The subsequent death of a Druze Arab policeman from the wounds he sustained in the gunfight with the two terrorists received almost no press coverage. Upon my return to Israel, I felt compelled to give my take on the Woolworths boycott.

What would Gandhi have said? He may indeed have supported a non-violent boycott against Israel, but he surely would not have sanctioned the use of savage violence by the two terrorists against innocent Jews praying to God.

What would Nelson Mandela have said? During his visit to Israel in 1990, which I covered, Mandela squarely backed the Jewish state’s right to exist in security, while calling on it to hand over the territories captured in the 1967 Six Day War for the establishment of a Palestinian state. “I cannot conceive of Israel withdrawing if Arab states do not recognise Israel within secure borders,” I heard him say clearly after meeting with then foreign minister David Levy in Jerusalem.

Surely South Africa and the entire world should be encouraging both parties, Israel and the Palestinians, to return to the negotiating table and hammer out a deal to peacefully end their bitter conflict.

Encouraging the Palestinian Authority (PA) to make unilateral appeals to the UN and other global bodies, while several countries make symbolic pronouncements in favour of a Palestinian state, as Spain, Sweden and the British Parliament have recently done, can only be detrimental to any chance of peace between the parties.

Israel should not have withdrawn unilaterally from the Gaza Strip. It should have negotiated the withdrawal with the PA. The hasty pull-out enabled Hamas to seize power in the Strip, sabotaging any opportunity for a negotiated peace settlement. Hamas, after all, is a terrorist group bent on Israel’s destruction. Similarly, the Palestinians should not be encouraged to act unilaterally. Their leadership, under President Mahmoud Abbas, must be urged to put an end to the current cycle of violence and resume a peaceful dialogue with Israel.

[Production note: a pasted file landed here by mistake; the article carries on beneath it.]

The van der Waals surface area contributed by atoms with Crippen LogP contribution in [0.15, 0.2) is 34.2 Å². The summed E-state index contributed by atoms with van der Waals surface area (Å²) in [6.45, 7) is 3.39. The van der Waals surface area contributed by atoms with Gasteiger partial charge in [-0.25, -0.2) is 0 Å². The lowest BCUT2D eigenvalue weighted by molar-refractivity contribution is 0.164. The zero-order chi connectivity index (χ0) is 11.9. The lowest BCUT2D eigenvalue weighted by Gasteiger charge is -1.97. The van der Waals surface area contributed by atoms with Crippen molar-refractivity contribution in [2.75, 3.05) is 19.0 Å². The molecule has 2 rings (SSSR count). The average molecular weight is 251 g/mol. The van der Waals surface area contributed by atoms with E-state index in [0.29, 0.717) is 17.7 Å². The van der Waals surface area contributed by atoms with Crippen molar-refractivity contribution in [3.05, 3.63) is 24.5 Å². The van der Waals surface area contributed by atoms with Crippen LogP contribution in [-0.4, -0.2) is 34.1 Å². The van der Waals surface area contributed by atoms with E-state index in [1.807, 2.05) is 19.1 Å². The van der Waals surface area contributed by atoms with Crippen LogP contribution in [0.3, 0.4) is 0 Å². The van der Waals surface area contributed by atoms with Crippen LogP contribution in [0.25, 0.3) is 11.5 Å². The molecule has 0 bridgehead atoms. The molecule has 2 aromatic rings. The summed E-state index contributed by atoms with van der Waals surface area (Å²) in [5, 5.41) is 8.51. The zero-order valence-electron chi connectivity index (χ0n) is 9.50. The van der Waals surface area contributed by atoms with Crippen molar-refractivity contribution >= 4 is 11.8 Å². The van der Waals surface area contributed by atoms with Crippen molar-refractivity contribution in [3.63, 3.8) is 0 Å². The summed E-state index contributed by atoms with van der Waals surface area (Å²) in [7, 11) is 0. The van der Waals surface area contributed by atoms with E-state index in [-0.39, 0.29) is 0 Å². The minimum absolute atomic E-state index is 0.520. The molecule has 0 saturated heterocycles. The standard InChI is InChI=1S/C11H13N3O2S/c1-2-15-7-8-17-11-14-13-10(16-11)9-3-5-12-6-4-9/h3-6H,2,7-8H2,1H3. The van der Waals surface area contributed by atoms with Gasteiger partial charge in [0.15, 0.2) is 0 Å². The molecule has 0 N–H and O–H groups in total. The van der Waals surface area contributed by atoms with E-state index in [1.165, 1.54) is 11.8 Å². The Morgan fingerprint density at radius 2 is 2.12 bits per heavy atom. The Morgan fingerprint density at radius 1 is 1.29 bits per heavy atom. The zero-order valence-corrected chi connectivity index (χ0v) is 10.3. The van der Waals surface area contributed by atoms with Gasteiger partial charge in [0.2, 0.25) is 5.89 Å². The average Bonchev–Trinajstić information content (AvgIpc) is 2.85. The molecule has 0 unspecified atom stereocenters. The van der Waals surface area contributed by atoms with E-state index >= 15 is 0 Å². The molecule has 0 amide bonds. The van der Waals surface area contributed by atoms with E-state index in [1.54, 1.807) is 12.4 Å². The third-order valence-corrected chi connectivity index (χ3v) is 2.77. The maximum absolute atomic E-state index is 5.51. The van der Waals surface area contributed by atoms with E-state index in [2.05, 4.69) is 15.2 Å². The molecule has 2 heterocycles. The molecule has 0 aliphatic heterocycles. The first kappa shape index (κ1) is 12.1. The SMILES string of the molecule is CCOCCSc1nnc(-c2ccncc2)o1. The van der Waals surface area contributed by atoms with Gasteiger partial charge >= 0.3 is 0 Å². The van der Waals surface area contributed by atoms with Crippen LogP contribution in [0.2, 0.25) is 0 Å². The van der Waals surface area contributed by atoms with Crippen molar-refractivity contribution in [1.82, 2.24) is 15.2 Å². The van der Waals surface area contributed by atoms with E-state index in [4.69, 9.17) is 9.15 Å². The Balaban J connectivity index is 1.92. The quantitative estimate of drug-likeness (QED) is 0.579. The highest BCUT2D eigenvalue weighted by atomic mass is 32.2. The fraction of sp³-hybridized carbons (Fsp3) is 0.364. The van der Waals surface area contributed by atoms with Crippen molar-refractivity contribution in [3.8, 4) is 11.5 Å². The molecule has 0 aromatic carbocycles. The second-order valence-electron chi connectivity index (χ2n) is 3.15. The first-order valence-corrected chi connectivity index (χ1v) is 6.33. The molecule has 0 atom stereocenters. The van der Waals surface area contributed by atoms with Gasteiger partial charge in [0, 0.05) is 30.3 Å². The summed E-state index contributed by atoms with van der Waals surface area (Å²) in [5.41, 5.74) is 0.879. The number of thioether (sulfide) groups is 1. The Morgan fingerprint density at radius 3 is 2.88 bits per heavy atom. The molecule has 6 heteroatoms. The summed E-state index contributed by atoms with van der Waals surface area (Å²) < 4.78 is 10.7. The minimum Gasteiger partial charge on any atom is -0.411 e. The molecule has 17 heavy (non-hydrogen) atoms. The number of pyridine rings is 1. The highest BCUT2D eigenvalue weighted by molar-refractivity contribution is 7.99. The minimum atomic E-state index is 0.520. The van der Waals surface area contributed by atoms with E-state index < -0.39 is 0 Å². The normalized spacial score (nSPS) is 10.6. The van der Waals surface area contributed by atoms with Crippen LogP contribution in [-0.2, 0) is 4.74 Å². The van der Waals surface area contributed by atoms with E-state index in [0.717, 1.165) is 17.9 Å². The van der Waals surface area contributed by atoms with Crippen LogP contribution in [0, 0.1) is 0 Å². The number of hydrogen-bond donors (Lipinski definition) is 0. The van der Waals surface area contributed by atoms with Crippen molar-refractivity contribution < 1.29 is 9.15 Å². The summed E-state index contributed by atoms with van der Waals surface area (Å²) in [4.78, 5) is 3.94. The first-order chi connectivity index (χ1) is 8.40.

When US President Barack Obama visited Jerusalem last year, he stated his support for Israel unequivocally. “I see this visit as an opportunity to reaffirm the unbreakable bonds between our nations, to restate America’s unwavering commitment to Israel’s security,” Obama said. Peace must come to the Holy Land, Obama declared.

Peace is what Obama wants. It’s what Gandhi and Mandela would have wanted. It’s what you should have wanted, Fatima. It’s what most Israelis and Palestinians want.

BDS is based on the false premise that Israel is an apartheid state. It is the Palestinians, not Israel, who should be pushed to renounce violence and show they are genuinely interested in peace. It is the Palestinians who should be reprimanded for resorting to terror, inciting violence and aspiring to create a state devoid of Jews.

Israeli leaders have said repeatedly that they are prepared to make painful concessions and negotiate the establishment of a Palestinian state alongside Israel. Successive Israeli governments have made generous offers, only to be spurned.

Israel did not initiate the last conflict in Gaza. It was purposely provoked by Hamas. Israel wants peace. But true peace can be achieved only by direct negotiations between Israeli and Palestinian leaders. South Africa, which has been a beacon to the world in replacing apartheid with a rainbow nation, can play a positive role in advancing this process.

Because it is by definition against the normalisation of relations between Israel and the Arabs, BDS can only cause harm and hinder an ever-desirable peace accord.


Fatima, I was gutted when you cut off contact with me. When you died in 1990, I wept. Today you would probably be a vocal supporter of BDS.

But does boycotting Israel or Israeli goods benefit anyone,?

Isolating Israel, an island of sanity in a tumultuous Middle East, is wrong. So is endorsing Palestinian terror, which only demeans the Palestinian cause. And so is BDS.

Let’s rather support engagement by the parties in a peaceful dialogue, free trade and the search for a comprehensive, lasting and just resolution of the conflict.

* The writer, an ex-Durbanite, is editor-in-chief of The Jerusalem Post. The views expressed are his own.

Sunday Independent